The Dave Brubeck Quartet album “Time Out” was on its way to making jazz history, rising to No. 2 on the Billboard pop charts in 1961, the year Brubeck agreed to buy a tract of unbuilt land cut by a winding pond in Wilton, Connecticut.
The pianist and composer, whose album would be the first in jazz history to sell 1 million copies, hired architect Beverley David Thorne to design an airy home integrated into the wooded 7.5-acre homesite that’s remained in family hands till this day, property records show. Brubeck’s compound, about 90 minutes north of New York City, is now selling for the first time ever, asking $2.75 million.
The Mid-Century Modern pile, whose wood, glass and stone construction syncs with its rocky, leafy surroundings, was the second Thorne designed for Brubeck and his wife and collaborator, Iola. The architect is best known for the first steel-frame Modern house he built for the Brubecks in Oakland, California, in the 1950s, though they sold that West Coast property decades ago, property records indicate.
Instead, they kept the Connecticut estate as a home base until their deaths. Brubeck died in 2012 at the age of 91, followed by Iola two years later at the age of 90.
The seven-bedroom house spans 6,250 square feet with floor-to-ceiling glass windows and interior walls built from natural stone, according to the listing with Monica Webster , of Douglas Elliman, who listed the home on Friday. The effect is little visual distinction between the outdoors and the indoors.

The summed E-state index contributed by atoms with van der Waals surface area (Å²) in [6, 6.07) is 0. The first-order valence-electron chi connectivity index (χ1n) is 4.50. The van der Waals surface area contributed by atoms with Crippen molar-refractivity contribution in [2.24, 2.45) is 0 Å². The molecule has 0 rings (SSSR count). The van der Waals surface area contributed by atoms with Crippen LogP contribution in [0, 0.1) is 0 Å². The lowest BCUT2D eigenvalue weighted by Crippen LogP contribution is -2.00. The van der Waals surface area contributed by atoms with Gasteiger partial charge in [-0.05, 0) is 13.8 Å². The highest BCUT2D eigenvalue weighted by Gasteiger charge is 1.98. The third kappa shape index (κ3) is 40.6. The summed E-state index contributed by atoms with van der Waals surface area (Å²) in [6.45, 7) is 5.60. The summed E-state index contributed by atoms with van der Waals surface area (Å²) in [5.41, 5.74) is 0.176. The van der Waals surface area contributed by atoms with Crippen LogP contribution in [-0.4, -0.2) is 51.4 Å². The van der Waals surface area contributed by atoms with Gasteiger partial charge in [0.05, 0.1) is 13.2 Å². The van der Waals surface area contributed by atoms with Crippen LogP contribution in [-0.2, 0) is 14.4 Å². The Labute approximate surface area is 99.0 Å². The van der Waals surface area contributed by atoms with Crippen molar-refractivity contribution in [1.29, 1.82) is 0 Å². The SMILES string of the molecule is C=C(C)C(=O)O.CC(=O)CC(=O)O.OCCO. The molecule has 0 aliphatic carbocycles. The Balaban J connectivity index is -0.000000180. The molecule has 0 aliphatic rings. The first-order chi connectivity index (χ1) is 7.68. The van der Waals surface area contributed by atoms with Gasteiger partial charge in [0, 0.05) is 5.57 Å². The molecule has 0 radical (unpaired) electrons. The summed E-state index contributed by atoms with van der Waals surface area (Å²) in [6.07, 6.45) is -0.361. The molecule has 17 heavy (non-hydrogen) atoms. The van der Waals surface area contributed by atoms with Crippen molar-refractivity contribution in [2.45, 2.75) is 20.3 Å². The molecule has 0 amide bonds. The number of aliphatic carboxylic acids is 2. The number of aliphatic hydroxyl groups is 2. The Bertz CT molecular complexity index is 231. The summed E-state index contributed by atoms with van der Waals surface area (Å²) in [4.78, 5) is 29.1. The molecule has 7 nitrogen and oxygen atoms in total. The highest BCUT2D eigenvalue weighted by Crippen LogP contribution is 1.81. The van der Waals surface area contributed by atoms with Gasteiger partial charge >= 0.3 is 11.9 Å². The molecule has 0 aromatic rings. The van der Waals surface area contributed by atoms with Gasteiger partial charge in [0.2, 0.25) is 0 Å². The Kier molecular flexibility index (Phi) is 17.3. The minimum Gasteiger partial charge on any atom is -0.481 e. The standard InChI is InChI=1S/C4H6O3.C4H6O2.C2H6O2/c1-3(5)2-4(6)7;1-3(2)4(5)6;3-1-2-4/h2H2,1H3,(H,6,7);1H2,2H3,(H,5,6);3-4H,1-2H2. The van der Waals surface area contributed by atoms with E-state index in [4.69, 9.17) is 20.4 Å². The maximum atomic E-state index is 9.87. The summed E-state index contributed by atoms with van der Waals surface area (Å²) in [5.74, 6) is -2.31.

“It is very serene because of the fabulous foliage, sounds of water, tremendous acreage and stone. Interestingly enough, all levels are on ground level with full walkout ability,” Ms. Webster said. That’s due to the way the house was built along the sloping property, she said.
From the dramatic double-height living room, a sculptural staircase also built from natural stone snakes up to an open second floor, which overlooks a wood-paneled music room with not one but four pianos, images of the home show.
The open second level leads into the formal dining room, where shoji screen doors open onto a wraparound porch with treetop views.
Brubeck was deeply influenced during his band’s tour in Japan in 1964, so much so they recorded the album “Jazz Impressions of Japan” within months of their return.
He also brought that influence into his Connecticut home, which still features numerous nods to Japanese architectural traditions, including lantern-like lights and furniture by Japanese-American woodworker George Nakashima , according to the listing agency.
Outside, Japanese gardens incorporate multiple fountains and a number of red-painted foot bridges. The gardens even open from a “moon gate,” or traditional circular passageway thought to bring serenity. More lavish perks include an indoor pool and heated spa, according to the listing.
The pandemic has shifted the market in Connecticut considerably, Ms. Webster said. The former Brubeck residence might have sold as a weekend home for a New York City family before the health crisis.
“Now, we imagine it could be a new primary home for someone,” she said. “We’re seeing buyers request more space and not one, but two offices. This home checks the box for a lot of those buyers.”